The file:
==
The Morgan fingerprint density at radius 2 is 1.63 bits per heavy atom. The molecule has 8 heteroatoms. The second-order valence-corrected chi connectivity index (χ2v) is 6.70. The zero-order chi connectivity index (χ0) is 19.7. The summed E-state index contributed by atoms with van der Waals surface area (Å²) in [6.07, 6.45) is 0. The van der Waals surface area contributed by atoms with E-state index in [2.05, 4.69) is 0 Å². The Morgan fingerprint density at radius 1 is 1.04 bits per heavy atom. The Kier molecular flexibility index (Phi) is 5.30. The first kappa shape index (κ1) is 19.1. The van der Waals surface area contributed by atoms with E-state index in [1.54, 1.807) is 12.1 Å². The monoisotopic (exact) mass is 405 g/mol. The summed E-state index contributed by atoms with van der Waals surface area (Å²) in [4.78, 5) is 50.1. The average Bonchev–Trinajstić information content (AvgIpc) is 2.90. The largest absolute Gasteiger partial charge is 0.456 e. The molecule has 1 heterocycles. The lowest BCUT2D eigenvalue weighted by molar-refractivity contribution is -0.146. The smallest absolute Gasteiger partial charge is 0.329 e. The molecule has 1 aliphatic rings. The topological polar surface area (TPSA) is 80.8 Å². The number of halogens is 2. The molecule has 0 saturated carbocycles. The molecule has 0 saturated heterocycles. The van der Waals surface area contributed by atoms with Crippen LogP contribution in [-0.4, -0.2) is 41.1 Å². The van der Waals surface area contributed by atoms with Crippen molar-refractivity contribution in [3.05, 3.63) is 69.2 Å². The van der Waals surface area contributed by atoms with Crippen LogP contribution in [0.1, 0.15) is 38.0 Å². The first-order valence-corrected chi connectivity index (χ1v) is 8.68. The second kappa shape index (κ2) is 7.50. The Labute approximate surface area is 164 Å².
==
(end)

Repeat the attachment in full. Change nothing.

The Morgan fingerprint density at radius 2 is 1.63 bits per heavy atom. The molecule has 8 heteroatoms. The second-order valence-corrected chi connectivity index (χ2v) is 6.70. The zero-order chi connectivity index (χ0) is 19.7. The summed E-state index contributed by atoms with van der Waals surface area (Å²) in [6.07, 6.45) is 0. The van der Waals surface area contributed by atoms with E-state index in [2.05, 4.69) is 0 Å². The Morgan fingerprint density at radius 1 is 1.04 bits per heavy atom. The Kier molecular flexibility index (Phi) is 5.30. The first kappa shape index (κ1) is 19.1. The van der Waals surface area contributed by atoms with E-state index in [1.54, 1.807) is 12.1 Å². The monoisotopic (exact) mass is 405 g/mol. The summed E-state index contributed by atoms with van der Waals surface area (Å²) in [4.78, 5) is 50.1. The average Bonchev–Trinajstić information content (AvgIpc) is 2.90. The largest absolute Gasteiger partial charge is 0.456 e. The molecule has 1 heterocycles. The lowest BCUT2D eigenvalue weighted by molar-refractivity contribution is -0.146. The smallest absolute Gasteiger partial charge is 0.329 e. The molecule has 1 aliphatic rings. The topological polar surface area (TPSA) is 80.8 Å². The number of halogens is 2. The molecule has 0 saturated carbocycles. The molecule has 0 saturated heterocycles. The van der Waals surface area contributed by atoms with Crippen LogP contribution in [-0.4, -0.2) is 41.1 Å². The van der Waals surface area contributed by atoms with Crippen molar-refractivity contribution in [3.05, 3.63) is 69.2 Å². The van der Waals surface area contributed by atoms with Crippen LogP contribution in [0.1, 0.15) is 38.0 Å². The first-order valence-corrected chi connectivity index (χ1v) is 8.68. The second kappa shape index (κ2) is 7.50. The Labute approximate surface area is 164 Å².